Enterprise headlines and summaries, 2009-10-19

  • Teradata unveils cloud strategy, answer for Oracle’s Exadata machine
    Teradata has a multi-pronged strategy that includes an internal cloud offering for customers—housed in the vendor’s data center—and a public rollout with Amazon Web ServicesElastic Compute Cloud (EC2).
  • Google Takes Enterprise Promotion Campaign Global
    “The idea behind ‘Going Google‘ is that companies switch to Google AppsYahoo‘s Zimbra also compete. Meanwhile, IBM and Microsoft are busy re-tooling their on-premise software to work on the cloud as well. Google, like other SaaS vendors, also faces skepticism over the security, privacy and reliability of Web-hosted applications, which reside, along with their data, at external data centers beyond the control of an enterprise’s IT managers. Still, Google maintains that it is making steady progress at winning over large corporations. Some recent large deployments of Google Apps Premier, which costs US$50 per user per year, include 20,000 users at Motorola, 35,000 users at Rentokil Initial and 7,000 users at Konica Minolta. and it’s a real transformational change,” said Tom Oliveri, Google’s enterprise marketing director. Of course, Google isn’t alone in the SaaS market for collaboration and communication software, where Zoho and
  • An Arrest and an Earnings Puzzle at I.B.M.
    The slip in I.B.M. shares was far more attributable to its third-quarter results, announced after the market closed on Thursday. The company reported better-than-expected profits, up 14 percent, and revenue a bit below Wall Street estimates.
  • Microsoft Moves Visual Studio Towards The Cloud
    Microsoft is making it much easier for developers to build on the Azure cloud with these new tools. The specific Windows Azure tools for Visual Studio let developers build ASP.NET web applications and services that are hosted in Azure’s cloud services operating system. The tools also includes a SDK environment, and a simulated cloud environment that runs on the developer?s machine, so developers can test and debug their applications locally. Microsoft is also upgrading its .NET Framework 4, which will let developers experience smaller deployments with an 81 percent reduction in the framework size when using the Client Profile. Other benefits include additional support for industry standards, inclusion of the Dynamic Language Runtime for more language choice, new support for high-performance middle-tier applications (including parallel programming, workflow and service-oriented applications) and backward compatibility through side-by-side installation with .NET Framework 3.5.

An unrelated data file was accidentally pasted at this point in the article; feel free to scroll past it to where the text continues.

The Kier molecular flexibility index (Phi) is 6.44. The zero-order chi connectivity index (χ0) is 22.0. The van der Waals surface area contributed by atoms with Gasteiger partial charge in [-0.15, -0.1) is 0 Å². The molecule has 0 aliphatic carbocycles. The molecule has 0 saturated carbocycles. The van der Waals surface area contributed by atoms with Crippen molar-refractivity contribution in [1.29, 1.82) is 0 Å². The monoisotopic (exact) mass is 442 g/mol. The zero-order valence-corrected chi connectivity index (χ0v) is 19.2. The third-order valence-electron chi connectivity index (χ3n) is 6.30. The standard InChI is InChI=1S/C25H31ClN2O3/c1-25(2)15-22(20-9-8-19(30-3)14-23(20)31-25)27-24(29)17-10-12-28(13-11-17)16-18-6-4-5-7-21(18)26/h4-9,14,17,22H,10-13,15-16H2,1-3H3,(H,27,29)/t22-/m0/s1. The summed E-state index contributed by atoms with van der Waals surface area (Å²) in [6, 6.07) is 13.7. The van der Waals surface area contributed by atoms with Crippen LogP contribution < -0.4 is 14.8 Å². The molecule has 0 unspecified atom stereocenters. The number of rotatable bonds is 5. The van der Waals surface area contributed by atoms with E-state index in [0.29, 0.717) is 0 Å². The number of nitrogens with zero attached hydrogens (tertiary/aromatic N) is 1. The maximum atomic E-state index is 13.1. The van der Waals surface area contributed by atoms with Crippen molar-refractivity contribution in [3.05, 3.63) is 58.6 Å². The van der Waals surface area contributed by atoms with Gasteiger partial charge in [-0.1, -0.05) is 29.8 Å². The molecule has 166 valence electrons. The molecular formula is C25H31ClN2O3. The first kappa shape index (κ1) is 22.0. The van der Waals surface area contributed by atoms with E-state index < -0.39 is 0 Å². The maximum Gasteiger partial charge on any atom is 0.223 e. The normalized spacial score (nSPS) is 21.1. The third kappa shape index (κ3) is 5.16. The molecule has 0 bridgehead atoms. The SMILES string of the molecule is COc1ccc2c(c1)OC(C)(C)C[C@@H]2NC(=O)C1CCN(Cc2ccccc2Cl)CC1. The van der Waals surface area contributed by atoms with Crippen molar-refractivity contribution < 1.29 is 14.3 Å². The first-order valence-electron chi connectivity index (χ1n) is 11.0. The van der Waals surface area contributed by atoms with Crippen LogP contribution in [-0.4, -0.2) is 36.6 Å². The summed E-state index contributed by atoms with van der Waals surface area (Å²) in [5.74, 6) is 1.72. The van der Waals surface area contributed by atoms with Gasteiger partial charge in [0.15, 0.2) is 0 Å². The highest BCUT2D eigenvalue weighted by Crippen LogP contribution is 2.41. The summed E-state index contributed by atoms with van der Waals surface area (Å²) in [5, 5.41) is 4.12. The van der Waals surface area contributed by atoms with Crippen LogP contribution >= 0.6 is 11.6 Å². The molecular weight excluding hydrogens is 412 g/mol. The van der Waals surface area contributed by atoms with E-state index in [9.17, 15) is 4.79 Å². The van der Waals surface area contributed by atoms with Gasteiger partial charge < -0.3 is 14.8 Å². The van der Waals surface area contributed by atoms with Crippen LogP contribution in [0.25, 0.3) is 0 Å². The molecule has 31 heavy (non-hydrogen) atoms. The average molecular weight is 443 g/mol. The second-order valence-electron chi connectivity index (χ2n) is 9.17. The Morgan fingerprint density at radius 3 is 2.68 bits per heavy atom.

• Rimini Street Announces Delivery of 2009-E Tax and Regulatory Updates
    The 2009-E update contains hundreds of updates, including local tax and garnishment modifications, unemployed wage base changes and assorted regulatory updates. In California alone, there were 20 critical changes, including new withholding tables from the California Employment Development Department posted on October 1, 2009, to be effective November 1, 2009. Rimini Street’s proactive tax and regulatory team quickly identified, scoped, coded, tested, and packaged these changes for inclusion in the tax and regulatory update being delivered today. This 2009-E update also included guidance on preparing for 2009 year end processing for U.S. and Canada.
  • Technology Needs to Be Lean and Mean
    Typically, Rymer explained, packaged apps have been anti-lean for multiple reasons: * They’re locked down because the vendor controls the parameters of the application; * They’re inflexible, and therefore expensive to upgrade and customize; * They’re bloated with more functions than customers need, and constantly expanding with more; and * They’re targeted to the general user, which takes away from the advantages of a tailored user interface.
  • Gartner Eases Forecast for IT Decline
    The company also gave its first forecast for 2010, projecting a 3.3% rebound after falling 5.2% this year. Gartner in July projected a 6% drop for 2009 to $3.2 trillion, much worse than it forecast earlier in the year. “While the IT industry will return to growth in 2010, the market will not recover to 2008 revenue levels before 2012,” Gartner research chief Peter Sondergaard said Monday. “2010 is about balancing the focus on cost, risk and growth.” He noted more than half of chief information officiers won’t see their IT budgets grow next year. “It will only slowly improve in 2011,” added Mr. Sondergaard.
  • Brain drain: why many of our best and brightest are going home
    While on the surface, it may appear to some that having foreign-born talent leaving the country frees up employment for domestic workers, the opposite may occur. There may be a diminishing of opportunities as a result of a reverse brain drain. Wadhwa points to statistics that show that more than 52% of Silicon Valley’s startups during the recent tech boom were started by foreign-born entrepreneurs. In addition, he adds, “foreign-national researchers have contributed to more than 25% of our global patents… foreign-born workers comprise almost a quarter of all the U.S. science and engineering workforce and 47% of science and engineering workers who have PhDs.”
  • Ray Wang Workday Rising Keynote 2009
  • Oracle Opens the Kimono — A Crack
    Dozens of questions remain. And continuing the policy of limited communication on Fusion, Oracle made no executives available after Larry’s speech to answer any of them.
  • Oracle OpenWorld as Soap Opera
    “What’s the difference between Windows and viruses? Viruses keep getting better.”

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